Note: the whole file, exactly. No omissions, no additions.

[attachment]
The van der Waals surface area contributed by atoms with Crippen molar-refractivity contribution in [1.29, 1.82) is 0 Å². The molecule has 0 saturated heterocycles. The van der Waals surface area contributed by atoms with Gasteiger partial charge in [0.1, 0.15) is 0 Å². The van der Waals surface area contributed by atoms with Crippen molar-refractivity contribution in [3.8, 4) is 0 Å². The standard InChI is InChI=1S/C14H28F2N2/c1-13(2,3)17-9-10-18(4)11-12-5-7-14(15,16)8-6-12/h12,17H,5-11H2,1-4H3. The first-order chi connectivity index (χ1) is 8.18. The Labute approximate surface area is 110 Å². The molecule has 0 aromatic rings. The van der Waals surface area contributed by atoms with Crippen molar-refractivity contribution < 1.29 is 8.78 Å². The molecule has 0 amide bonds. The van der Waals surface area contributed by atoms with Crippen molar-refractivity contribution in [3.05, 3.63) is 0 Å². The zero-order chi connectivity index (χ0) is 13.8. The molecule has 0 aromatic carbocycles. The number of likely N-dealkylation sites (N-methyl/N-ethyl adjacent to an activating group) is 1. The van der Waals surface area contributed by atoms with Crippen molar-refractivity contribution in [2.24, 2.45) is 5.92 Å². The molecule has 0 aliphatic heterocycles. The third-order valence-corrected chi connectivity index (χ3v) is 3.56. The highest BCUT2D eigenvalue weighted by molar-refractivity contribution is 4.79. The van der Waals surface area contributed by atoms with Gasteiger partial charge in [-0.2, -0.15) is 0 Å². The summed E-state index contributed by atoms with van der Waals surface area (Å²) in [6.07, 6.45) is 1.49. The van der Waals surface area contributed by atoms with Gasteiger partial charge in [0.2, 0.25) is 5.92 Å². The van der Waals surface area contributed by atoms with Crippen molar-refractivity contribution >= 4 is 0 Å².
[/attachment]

The van der Waals surface area contributed by atoms with Crippen molar-refractivity contribution in [1.29, 1.82) is 0 Å². The molecule has 0 saturated heterocycles. The van der Waals surface area contributed by atoms with Gasteiger partial charge in [0.1, 0.15) is 0 Å². The van der Waals surface area contributed by atoms with Crippen molar-refractivity contribution in [3.8, 4) is 0 Å². The standard InChI is InChI=1S/C14H28F2N2/c1-13(2,3)17-9-10-18(4)11-12-5-7-14(15,16)8-6-12/h12,17H,5-11H2,1-4H3. The first-order chi connectivity index (χ1) is 8.18. The Labute approximate surface area is 110 Å². The molecule has 0 aromatic rings. The van der Waals surface area contributed by atoms with Crippen molar-refractivity contribution < 1.29 is 8.78 Å². The molecule has 0 amide bonds. The van der Waals surface area contributed by atoms with Crippen molar-refractivity contribution in [3.05, 3.63) is 0 Å². The zero-order chi connectivity index (χ0) is 13.8. The molecule has 0 aromatic carbocycles. The number of likely N-dealkylation sites (N-methyl/N-ethyl adjacent to an activating group) is 1. The van der Waals surface area contributed by atoms with Crippen molar-refractivity contribution in [2.24, 2.45) is 5.92 Å². The molecule has 0 aliphatic heterocycles. The third-order valence-corrected chi connectivity index (χ3v) is 3.56. The highest BCUT2D eigenvalue weighted by molar-refractivity contribution is 4.79. The van der Waals surface area contributed by atoms with Gasteiger partial charge in [-0.2, -0.15) is 0 Å². The summed E-state index contributed by atoms with van der Waals surface area (Å²) in [6.07, 6.45) is 1.49. The van der Waals surface area contributed by atoms with Gasteiger partial charge in [0.2, 0.25) is 5.92 Å². The van der Waals surface area contributed by atoms with Crippen molar-refractivity contribution >= 4 is 0 Å².